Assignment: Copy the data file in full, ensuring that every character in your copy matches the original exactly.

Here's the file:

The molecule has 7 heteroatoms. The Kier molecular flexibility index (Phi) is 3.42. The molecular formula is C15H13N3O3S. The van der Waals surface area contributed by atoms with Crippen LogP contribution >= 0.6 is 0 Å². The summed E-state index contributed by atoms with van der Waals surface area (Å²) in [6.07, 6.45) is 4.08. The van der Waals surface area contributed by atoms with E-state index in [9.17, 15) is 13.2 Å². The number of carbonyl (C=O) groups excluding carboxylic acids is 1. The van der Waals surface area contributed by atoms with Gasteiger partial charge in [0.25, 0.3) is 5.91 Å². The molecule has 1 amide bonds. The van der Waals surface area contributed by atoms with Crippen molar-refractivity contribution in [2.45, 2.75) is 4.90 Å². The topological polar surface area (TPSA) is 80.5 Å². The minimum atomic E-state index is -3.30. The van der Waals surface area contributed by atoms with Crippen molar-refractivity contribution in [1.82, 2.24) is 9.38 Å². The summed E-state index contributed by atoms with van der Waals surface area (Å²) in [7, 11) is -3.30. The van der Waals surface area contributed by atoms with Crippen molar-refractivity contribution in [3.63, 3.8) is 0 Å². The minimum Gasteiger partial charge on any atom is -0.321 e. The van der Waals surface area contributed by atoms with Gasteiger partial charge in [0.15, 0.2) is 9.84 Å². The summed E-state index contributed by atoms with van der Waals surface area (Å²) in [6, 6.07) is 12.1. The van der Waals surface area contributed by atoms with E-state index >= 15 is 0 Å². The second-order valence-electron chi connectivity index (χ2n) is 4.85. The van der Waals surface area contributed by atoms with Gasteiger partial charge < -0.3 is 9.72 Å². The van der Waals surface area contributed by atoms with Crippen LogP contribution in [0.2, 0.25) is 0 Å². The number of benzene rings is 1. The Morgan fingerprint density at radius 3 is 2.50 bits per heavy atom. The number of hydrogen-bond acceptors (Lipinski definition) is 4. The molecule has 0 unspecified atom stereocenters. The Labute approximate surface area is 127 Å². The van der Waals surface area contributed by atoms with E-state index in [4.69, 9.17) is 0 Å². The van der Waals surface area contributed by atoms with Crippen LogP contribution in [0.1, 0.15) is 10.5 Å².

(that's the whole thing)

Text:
The molecule has 7 heteroatoms. The Kier molecular flexibility index (Phi) is 3.42. The molecular formula is C15H13N3O3S. The van der Waals surface area contributed by atoms with Crippen LogP contribution >= 0.6 is 0 Å². The summed E-state index contributed by atoms with van der Waals surface area (Å²) in [6.07, 6.45) is 4.08. The van der Waals surface area contributed by atoms with E-state index in [9.17, 15) is 13.2 Å². The number of carbonyl (C=O) groups excluding carboxylic acids is 1. The van der Waals surface area contributed by atoms with Gasteiger partial charge in [0.25, 0.3) is 5.91 Å². The molecule has 1 amide bonds. The van der Waals surface area contributed by atoms with Crippen molar-refractivity contribution in [2.45, 2.75) is 4.90 Å². The topological polar surface area (TPSA) is 80.5 Å². The minimum atomic E-state index is -3.30. The van der Waals surface area contributed by atoms with Crippen molar-refractivity contribution in [1.82, 2.24) is 9.38 Å². The summed E-state index contributed by atoms with van der Waals surface area (Å²) in [7, 11) is -3.30. The van der Waals surface area contributed by atoms with Crippen molar-refractivity contribution in [3.63, 3.8) is 0 Å². The minimum Gasteiger partial charge on any atom is -0.321 e. The van der Waals surface area contributed by atoms with Gasteiger partial charge in [0.15, 0.2) is 9.84 Å². The summed E-state index contributed by atoms with van der Waals surface area (Å²) in [6, 6.07) is 12.1. The van der Waals surface area contributed by atoms with E-state index >= 15 is 0 Å². The second-order valence-electron chi connectivity index (χ2n) is 4.85. The van der Waals surface area contributed by atoms with Gasteiger partial charge < -0.3 is 9.72 Å². The van der Waals surface area contributed by atoms with Crippen LogP contribution in [0.2, 0.25) is 0 Å². The number of benzene rings is 1. The Morgan fingerprint density at radius 3 is 2.50 bits per heavy atom. The number of hydrogen-bond acceptors (Lipinski definition) is 4. The molecule has 0 unspecified atom stereocenters. The Labute approximate surface area is 127 Å². The van der Waals surface area contributed by atoms with E-state index in [4.69, 9.17) is 0 Å². The van der Waals surface area contributed by atoms with Crippen LogP contribution in [0.1, 0.15) is 10.5 Å².